Needless to say, that kind of teaching is unlikely to receive high marks on a questionnaire that rewards the linear delivery of information and penalizes a pedagogy that probes, discomforts and fails to provide closure.
In the interest of full disclosure, I am a teacher and I have been the subject of course surveys of the sort Fish describes, or better, decries. For the record, I have done quite well on such surveys, so this is not a rant born of bitterness. However, I find it hard to argue with the logic of Fish’s argument. The rest of his column goes on to target a proposed education reform plan being advanced in Texas which relies on the student-as-customer model which is closely connected with the ethos of the student evaluation form.
Education in this country, at the secondary and post-secondary level, is unfortunately in a state of disrepair. Countless books and articles have been written on the subject and some form revitalization is needed. This much is true. It is also true that often the problems stem from teachers and professors who are more interested in career advancement and security than they are in advancing the knowledge of their students. Something needs to be done about this. However, we should be careful to avoid a cure that is worse than the disease, and the further mechanization, commercialization, and bureaucratization of education seems to be just such a deadly cure.
In his excellent piece, “The Computerized Academy,” from the Summer 2005 issue of The New Atlantis, Matthew Crawford offered these apropos reflections,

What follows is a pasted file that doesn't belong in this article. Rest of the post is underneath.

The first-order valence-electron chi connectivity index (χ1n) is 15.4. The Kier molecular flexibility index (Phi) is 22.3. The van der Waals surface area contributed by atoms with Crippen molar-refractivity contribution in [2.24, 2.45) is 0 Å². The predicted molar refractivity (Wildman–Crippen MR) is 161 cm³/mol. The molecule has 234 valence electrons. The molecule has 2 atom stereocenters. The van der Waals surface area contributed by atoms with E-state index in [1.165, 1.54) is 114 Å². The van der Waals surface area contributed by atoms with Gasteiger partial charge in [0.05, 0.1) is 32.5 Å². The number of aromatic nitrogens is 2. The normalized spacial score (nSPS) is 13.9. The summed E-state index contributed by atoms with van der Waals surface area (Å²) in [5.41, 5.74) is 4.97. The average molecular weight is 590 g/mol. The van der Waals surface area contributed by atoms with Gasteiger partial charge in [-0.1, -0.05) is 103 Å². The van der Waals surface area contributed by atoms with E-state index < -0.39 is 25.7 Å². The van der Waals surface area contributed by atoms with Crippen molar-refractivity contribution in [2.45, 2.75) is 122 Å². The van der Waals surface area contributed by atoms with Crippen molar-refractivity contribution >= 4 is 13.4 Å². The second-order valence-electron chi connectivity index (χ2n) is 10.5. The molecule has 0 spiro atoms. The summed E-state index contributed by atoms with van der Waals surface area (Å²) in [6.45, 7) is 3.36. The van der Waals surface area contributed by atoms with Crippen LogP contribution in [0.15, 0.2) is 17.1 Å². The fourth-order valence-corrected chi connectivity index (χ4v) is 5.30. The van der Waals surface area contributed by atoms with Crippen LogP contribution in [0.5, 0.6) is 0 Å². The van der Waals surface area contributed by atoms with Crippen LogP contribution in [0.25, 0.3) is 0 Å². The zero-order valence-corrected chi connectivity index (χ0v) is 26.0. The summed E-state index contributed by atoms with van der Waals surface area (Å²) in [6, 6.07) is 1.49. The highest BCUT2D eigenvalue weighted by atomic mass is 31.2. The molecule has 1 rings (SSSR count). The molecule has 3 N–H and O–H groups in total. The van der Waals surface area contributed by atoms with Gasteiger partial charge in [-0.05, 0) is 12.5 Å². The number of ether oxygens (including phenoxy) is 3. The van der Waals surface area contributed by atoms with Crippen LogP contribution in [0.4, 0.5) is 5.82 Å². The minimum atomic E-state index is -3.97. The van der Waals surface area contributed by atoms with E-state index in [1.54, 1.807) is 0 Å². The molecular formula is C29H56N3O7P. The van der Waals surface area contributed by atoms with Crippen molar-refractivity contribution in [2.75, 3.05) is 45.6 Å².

Ideally, a teacher’s judgment about what is good for you is not colored by what is immediately pleasant for you. But increasingly, what is good for the teacher (professionally) is determined by what is immediately pleasant for the student. The career incentives for professors can be managed to some extent by judicious deans and department chairs, for example, by norming a professor’s teaching evaluations against his or her grade distribution and the demands of the course, so that tough grading and a choice of difficult material, even if penalized by students in their evaluations, will not be allowed to threaten a professor’s tenure prospects. Absent such a contrarian, clear-eyed defense of excellence by those in charge, all the pressures on a professor tend toward dumbing things down: giving fewer assignments (less work for him), grading generously (less whining and pleading from students), and choosing subjects that are not too remote from the students’ experience (a sure path to popularity). Since that prior experience is constituted to a large degree by mass forces, there is a certain uniformity of perspective and taste that begins to assert itself in the curriculum.
Accountability that will not endanger the pursuit of excellence and reward conformity is the goal. Figuring out the mechanism that will get us there is the task at hand. The indiscriminate expansion of choice and the introduction of market pressures into the classroom does not seem to be the right mechanism for the task. At the very least, it is fraught with serious and troubling side effects.